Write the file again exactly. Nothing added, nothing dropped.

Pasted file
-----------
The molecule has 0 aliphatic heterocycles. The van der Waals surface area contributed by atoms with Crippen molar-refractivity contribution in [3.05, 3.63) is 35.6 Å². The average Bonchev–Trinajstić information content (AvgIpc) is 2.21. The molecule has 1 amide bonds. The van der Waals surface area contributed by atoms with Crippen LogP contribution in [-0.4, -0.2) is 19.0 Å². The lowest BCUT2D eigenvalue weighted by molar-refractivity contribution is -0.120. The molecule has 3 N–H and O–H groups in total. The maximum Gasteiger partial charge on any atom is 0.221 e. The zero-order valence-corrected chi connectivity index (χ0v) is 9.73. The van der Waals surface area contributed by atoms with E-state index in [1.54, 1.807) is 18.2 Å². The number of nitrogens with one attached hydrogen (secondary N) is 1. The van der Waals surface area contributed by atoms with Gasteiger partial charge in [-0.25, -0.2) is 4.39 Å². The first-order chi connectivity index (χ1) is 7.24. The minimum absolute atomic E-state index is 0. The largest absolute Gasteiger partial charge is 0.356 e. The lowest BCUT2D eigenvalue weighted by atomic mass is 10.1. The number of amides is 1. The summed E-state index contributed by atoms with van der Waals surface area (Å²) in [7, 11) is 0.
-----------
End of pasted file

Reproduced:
The molecule has 0 aliphatic heterocycles. The van der Waals surface area contributed by atoms with Crippen molar-refractivity contribution in [3.05, 3.63) is 35.6 Å². The average Bonchev–Trinajstić information content (AvgIpc) is 2.21. The molecule has 1 amide bonds. The van der Waals surface area contributed by atoms with Crippen LogP contribution in [-0.4, -0.2) is 19.0 Å². The lowest BCUT2D eigenvalue weighted by molar-refractivity contribution is -0.120. The molecule has 3 N–H and O–H groups in total. The maximum Gasteiger partial charge on any atom is 0.221 e. The zero-order valence-corrected chi connectivity index (χ0v) is 9.73. The van der Waals surface area contributed by atoms with E-state index in [1.54, 1.807) is 18.2 Å². The number of nitrogens with one attached hydrogen (secondary N) is 1. The van der Waals surface area contributed by atoms with Gasteiger partial charge in [-0.25, -0.2) is 4.39 Å². The first-order chi connectivity index (χ1) is 7.24. The minimum absolute atomic E-state index is 0. The largest absolute Gasteiger partial charge is 0.356 e. The lowest BCUT2D eigenvalue weighted by atomic mass is 10.1. The number of amides is 1. The summed E-state index contributed by atoms with van der Waals surface area (Å²) in [7, 11) is 0.